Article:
Rahul Sharma

Telmatobius culeus

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Kingdom  Animalia
Order  Anura
Genus  Telmatobius
Rank  Species
Phylum  Chordata
Family  Telmatobiidae
Scientific name  Telmatobius culeus
Higher classification  Telmatobius
Telmatobius culeus Titicaca water frog videos photos and facts Telmatobius culeus
Similar  Telmatobius, Frog, Amphibians, Yellow‑tailed woolly monkey, White‑winged guan

What s killing the titicaca water frog telmatobius culeus


Telmatobius culeus, commonly known as the Titicaca water frog, is a very large and critically endangered species of frog in the family Telmatobiidae. It is entirely aquatic and only found in Lake Titicaca and rivers that flow into this lake in the Andean highlands of South America. In reference to its excessive amounts of skin, it has jokingly been referred to as the Titicaca scrotum water frog.

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Telmatobius culeus Lake Titicaca Water Frog Telmatobius culeus Fancy Frogs amp Such

It is closely related to the smaller, more widespread and semi-aquatic marbled water frog (T. marmoratus), which also occurs in coastal parts of Lake Titicaca.

Telmatobius culeus Telmatobius Culeus Imgur

Telmatobius culeus titicaca water frog


Appearance

Telmatobius culeus bolivianamphibianinitiativeorgwpcontentuploads

While the lungs are greatly reduced, this frog has excessive amounts of skin, used to help the frog respire in the cold water in which it lives. The color is highly variable, but generally gray, brown or greenish above, and paler below.

Telmatobius culeus Telmatobius culeus Titicaca Water Frog

In the early 1970s, an expedition led by Jacques Cousteau reported frogs up to 50 cm (20 in) in outstretched length and 1 kg (2.2 lb) in weight, making these some of the largest exclusively aquatic frogs in the world (the fully aquatic Lake Junin frog is larger, as is the African goliath frog, which sometimes can be seen on land). The snout-vent length is typically 7.5–13.8 cm (3.0–5.4 in). Females grow larger than males.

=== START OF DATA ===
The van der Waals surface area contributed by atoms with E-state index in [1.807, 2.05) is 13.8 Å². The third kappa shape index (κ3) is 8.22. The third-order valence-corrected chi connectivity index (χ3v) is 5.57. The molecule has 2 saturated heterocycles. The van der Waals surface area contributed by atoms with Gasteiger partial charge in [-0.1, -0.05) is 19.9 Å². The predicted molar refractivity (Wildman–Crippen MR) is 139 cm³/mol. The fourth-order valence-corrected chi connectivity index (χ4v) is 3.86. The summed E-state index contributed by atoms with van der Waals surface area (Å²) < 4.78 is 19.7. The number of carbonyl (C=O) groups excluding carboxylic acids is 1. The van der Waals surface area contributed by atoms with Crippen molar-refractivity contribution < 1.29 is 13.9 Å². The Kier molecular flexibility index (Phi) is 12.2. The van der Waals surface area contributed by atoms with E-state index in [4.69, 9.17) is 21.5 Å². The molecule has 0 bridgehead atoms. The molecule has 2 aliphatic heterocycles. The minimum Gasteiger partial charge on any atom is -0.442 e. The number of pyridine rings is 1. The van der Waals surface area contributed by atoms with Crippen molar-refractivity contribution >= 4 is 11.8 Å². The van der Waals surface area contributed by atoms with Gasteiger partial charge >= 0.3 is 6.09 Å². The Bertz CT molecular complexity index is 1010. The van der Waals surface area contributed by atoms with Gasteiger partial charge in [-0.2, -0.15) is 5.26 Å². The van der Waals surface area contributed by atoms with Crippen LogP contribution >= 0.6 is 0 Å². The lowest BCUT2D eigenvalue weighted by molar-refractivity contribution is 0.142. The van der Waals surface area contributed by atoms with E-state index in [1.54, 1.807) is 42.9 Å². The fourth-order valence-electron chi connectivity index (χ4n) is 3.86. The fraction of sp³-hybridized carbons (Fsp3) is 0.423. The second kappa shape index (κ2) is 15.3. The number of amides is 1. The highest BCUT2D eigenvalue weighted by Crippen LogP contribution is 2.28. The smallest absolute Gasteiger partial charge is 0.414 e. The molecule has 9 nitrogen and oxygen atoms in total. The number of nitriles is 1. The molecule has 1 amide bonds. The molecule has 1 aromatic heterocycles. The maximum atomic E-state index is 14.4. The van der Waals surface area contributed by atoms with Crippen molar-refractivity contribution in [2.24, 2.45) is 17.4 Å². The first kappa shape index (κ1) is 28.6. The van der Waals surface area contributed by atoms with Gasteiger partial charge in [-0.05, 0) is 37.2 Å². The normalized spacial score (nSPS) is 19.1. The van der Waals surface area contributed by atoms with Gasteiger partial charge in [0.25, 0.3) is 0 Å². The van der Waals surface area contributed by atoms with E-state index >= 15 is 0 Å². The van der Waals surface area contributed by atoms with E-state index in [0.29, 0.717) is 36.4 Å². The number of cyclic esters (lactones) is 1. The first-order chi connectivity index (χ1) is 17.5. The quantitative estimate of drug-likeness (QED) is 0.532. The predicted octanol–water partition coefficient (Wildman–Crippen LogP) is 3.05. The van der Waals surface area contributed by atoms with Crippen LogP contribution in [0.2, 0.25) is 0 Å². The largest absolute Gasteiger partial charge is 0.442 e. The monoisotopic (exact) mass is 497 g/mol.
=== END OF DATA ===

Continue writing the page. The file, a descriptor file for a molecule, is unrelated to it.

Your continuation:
Ecology and behavior

Telmatobius culeus Telmatobius culeus Amphibian Ark

The Titicaca water frog spends its entire life in oxygen-rich water that typically is 10–17 °C (50–60 °F). It mainly stays near the bottom and it does not surface to breathe if the water is well-oxygenated. It regularly performs "push-ups" to allow water to pass by its large skin folds, which absorb oxygen. It occurs even in deeper parts of Lake Titicaca, although the limit is unknown. The Titicaca water frog feeds on amphipods, insects, snails, tadpoles and fish (including Orestias). It has an extremely low metabolic rate; below that of all other frogs. Breeding is in shallow, coastal water where the female lays about 500 eggs.

Conservation status

Telmatobius culeus Telmatobius culeus Titicaca Water Frog

Once common, the Titicaca water frog has declined drastically and is now facing extinction due to over-collecting for human consumption, pollution, and predation of tadpoles by introduced trout. It may also be threatened by the disease chytridiomycosis. It is estimated that it has declined by more than 80% in the last three Titicaca water frog generations, equalling 15 years. Several other species in the genus Telmatobius are facing similar risks.

In the last few years, mass deaths have occurred several times. In April 2015, thousands of death Titicaca water frogs were found in Bolivia on the shore of Lake Titicaca and in October 2016 an estimated 10,000 were found dead in the Coata River (a Lake Titicaca tributary). At least in the latter case, scientists believe pollution killed the frogs.

Conservation projects for the Titicaca water frog have been initiated, including studies to find the reason for the mass deaths and an attempt of establishing a secure captive population that may form the basis for future reintroductions into places where it has disappeared. Earlier attempts of captive breeding were unsuccesful, but projects started in 2010 have succeeded in breeding the species at facilities in both Cochabamba (Bolivia) and Lima (Peru). In 2016, the project was expanded when a group of Titicaca water frogs was sent to Denver Zoo in the United States. Captives have lived for up to 20 years.

References

Telmatobius culeus Wikipedia


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